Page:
History

Fascinating Photos Collected From History

October 4, 2018 | No Comments » | Topics: History |

A weeping George Gillette in 1940, witnessing the forced sale of 155,000 acres of land for the Garrison Dam and Reservoir, dislocating more than 900 Native American families

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Fascinating Photos Collected From History

September 13, 2018 | No Comments » | Topics: History |

Whitechapel slum in 1888, the year Jack The Ripper struck 

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Fascinating Photos Collected From History

August 30, 2018 | No Comments » | Topics: History |

Mother and children during the great depression, California, 1936, photo by Dorothea Lange

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5 of the Worst Executions in History

August 28, 2018 | No Comments » | Topics: History, Morbid |

György Dózsa

György Dózsa

History has taught us that committing high treason is a sure fire way to get tortured and executed in the most excruciating ways. Of course, this isn’t a problem if you actually manage to succeed in overthrowing a ruler or monarch, but those who fail are made an example of in the worst ways possible. Such was the case of György Dózsa, a Hungarian soldier of fortune who led a peasants’ revolt against the kingdom’s nobility in 1514. Despite achieving some early decisive victories against the Hungarian army, the revolution was eventually suppressed with force and Dózsa captured.

He was condemned to sit on a heated smoldering iron throne with a heated iron crown on his head and a heated scepter in his hand (mocking at his ambition to be king). While Dózsa was suffering, a procession of 9 fellow rebels, who had been starved beforehand, were led to such throne. In the lead was Dózsa’s younger brother, Gergely, who was cut in three before Dózsa despite Dózsa asking for Gergely to be spared. Next, executioners removed hot pliers from fire and forced them into Dózsa’s skin. After pulling flesh from him, the remaining rebels were ordered to bite where the hot iron had been inserted and to swallow the flesh. Those who refused, about 3 or 4, were simply cut up which prompted the remaining rebels to do as commanded. In the end, Dózsa died on the throne of iron from the damage that was inflicted while the rebels who obeyed were let go without further harm.

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Fascinating Photos Collected From World War 1

August 16, 2018 | No Comments » | Topics: History |

A British officer leads the way “over the top” amid the bursting of German shells.

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The Story Of Nobuo Fujita, The Japanese Pilot Who Bombed Oregon in WW2

August 14, 2018 | No Comments » | Topics: History |

The date was September 9, 1942. The Soviets and Nazis were duking it out in Stalingrad, and just a few days earlier, US and Australian forces had beaten the Japanese at Milne Bay, Papua New Guinea. Most Americans were following the war on their radios and in their newspapers, and they pictured a war taking places in faraway lands with strange names like Anzio, El Guettar, and Guadalcanal. So despite all the fear-mongering posters and East Coast blackouts, most probably would’ve been shocked to learn there was a Japanese submarine sitting off the coast of Oregon, just waiting to launch an attack on mainland USA.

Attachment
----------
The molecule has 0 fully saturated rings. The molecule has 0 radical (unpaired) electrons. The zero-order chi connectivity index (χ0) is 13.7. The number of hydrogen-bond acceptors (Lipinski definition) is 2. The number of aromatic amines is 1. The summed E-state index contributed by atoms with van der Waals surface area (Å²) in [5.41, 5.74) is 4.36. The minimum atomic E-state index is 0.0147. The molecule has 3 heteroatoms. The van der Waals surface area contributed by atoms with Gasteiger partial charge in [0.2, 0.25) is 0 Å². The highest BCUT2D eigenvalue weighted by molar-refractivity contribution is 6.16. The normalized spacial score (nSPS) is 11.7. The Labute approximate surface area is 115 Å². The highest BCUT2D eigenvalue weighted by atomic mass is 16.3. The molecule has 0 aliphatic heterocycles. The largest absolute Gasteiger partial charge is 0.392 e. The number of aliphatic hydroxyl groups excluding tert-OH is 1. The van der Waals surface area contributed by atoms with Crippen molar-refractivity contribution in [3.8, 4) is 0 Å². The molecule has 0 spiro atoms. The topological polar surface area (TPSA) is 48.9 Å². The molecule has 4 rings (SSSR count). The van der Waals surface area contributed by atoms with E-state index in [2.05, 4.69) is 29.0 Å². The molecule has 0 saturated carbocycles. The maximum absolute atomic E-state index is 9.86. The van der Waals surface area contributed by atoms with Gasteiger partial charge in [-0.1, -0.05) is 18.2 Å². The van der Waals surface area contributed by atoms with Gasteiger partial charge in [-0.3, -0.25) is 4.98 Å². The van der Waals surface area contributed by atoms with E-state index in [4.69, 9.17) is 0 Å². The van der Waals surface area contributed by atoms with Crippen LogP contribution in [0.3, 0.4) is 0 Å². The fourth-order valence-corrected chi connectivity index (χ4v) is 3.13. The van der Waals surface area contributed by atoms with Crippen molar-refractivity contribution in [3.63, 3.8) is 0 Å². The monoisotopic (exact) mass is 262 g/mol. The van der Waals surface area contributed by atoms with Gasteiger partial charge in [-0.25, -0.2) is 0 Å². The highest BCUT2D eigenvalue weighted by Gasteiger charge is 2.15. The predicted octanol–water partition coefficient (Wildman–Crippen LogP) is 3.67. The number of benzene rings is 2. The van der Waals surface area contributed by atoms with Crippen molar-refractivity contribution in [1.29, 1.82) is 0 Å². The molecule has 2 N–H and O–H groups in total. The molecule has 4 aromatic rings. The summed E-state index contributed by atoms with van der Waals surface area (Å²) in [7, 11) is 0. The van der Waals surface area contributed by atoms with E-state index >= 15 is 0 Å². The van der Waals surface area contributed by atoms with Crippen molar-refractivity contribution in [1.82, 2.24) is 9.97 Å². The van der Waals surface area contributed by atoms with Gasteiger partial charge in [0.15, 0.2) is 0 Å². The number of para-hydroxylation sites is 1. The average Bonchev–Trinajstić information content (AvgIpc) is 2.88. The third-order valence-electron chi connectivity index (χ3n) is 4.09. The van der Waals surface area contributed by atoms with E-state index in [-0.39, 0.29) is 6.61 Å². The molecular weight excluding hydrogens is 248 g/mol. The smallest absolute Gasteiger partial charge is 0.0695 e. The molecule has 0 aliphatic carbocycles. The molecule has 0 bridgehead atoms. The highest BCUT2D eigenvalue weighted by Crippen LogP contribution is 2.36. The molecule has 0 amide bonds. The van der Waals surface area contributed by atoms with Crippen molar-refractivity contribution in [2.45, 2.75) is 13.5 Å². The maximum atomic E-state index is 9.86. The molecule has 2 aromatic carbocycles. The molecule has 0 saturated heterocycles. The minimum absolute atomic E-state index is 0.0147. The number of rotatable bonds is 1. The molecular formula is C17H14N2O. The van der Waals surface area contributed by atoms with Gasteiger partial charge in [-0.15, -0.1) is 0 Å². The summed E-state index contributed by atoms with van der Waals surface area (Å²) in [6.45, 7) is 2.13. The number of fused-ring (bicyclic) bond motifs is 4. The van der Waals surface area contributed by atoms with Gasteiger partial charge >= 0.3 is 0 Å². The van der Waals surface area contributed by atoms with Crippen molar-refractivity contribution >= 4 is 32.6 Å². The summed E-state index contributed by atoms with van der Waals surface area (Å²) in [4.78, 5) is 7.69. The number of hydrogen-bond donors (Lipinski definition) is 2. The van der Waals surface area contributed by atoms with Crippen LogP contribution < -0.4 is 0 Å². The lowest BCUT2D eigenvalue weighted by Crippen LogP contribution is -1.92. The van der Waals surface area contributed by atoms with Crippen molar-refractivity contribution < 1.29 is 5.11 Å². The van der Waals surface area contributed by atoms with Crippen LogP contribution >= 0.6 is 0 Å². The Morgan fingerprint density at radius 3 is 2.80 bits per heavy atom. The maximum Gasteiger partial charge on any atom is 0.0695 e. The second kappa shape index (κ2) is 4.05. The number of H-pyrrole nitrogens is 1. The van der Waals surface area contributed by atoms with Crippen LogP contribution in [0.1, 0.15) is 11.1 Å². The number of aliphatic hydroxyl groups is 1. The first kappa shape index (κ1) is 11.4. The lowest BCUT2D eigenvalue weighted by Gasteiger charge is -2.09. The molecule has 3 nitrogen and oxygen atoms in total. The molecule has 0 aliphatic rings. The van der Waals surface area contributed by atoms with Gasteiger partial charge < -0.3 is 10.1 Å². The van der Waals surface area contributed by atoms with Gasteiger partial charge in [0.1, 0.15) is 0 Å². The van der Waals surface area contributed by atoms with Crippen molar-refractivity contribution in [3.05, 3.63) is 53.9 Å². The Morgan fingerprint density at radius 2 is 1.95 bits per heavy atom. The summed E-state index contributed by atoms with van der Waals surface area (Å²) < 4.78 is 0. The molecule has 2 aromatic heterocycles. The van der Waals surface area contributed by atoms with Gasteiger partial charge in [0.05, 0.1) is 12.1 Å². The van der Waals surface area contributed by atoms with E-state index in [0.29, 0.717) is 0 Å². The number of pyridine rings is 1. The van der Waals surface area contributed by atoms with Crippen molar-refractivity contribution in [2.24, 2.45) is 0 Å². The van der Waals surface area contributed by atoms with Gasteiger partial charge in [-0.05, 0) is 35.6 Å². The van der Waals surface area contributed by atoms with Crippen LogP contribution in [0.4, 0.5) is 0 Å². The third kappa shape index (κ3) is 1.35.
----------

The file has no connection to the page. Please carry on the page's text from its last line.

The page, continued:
The plan was to unpack a small Zero floatplane, catapult it into the air, and have it bomb the woods around the logging town of Brookings. If all went according to plan, the bombs would start massive forest fires, sending Americans into a panic, and drawing the US fleet away from its strongholds in the Pacific islands. The man chosen for the mission was a pilot named Nobuo Fujita, and along with his observer, Shoji Okuda, the two set off toward Oregon, planning to unleash hell.

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Fascinating Photos Collected From History

July 26, 2018 | No Comments » | Topics: History |

The “Mona Lisa” returning to the Louvre museum, after WWII, Paris 1945

 

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Fascinating Photos Collected From History

July 19, 2018 | No Comments » | Topics: History |

German immigrants arriving at Ellis Island, NY circa 1900

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Fascinating Photos Collected From History

June 28, 2018 | No Comments » | Topics: History |

Harley-Davidson assembly line. 1909

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The Story Of Lina Medina, The Youngest Confirmed Mother In Medical History

June 5, 2018 | No Comments » | Topics: History, Interesting |

lina medina

In 1933, Lina Medina was born in Ticrapo, Peru. At the age of five years, Lina was brought to hospital by her parents who complained of abdominal extreme growth. The girl’s parents initially thought their daughter was suffering from a massive abdominal tumor, but after being examined by doctors in Pisco, Peru, they discovered she was seven-months pregnant.

Dr. Geraldo Lozada became Lina’s attending doctor, fully taking over the case. Dr. Lozada took Lina to a more advanced hospital in Lima to confirm the pregnancy diagnosis. The diagnosis was confirmed. Lina was born with a rare condition called “precocious puberty”. Precocious puberty is basically the early onset of sexual development. Most girls begin experiencing puberty around the age of ten (boys usually start a little later, around the ages of 11 or 12). Lina had experienced her first menstrual cycle at the age of two and a half or three. She had fully developed breasts by the age of four. Within five years, her body displayed pelvic widening and advanced bone maturation.

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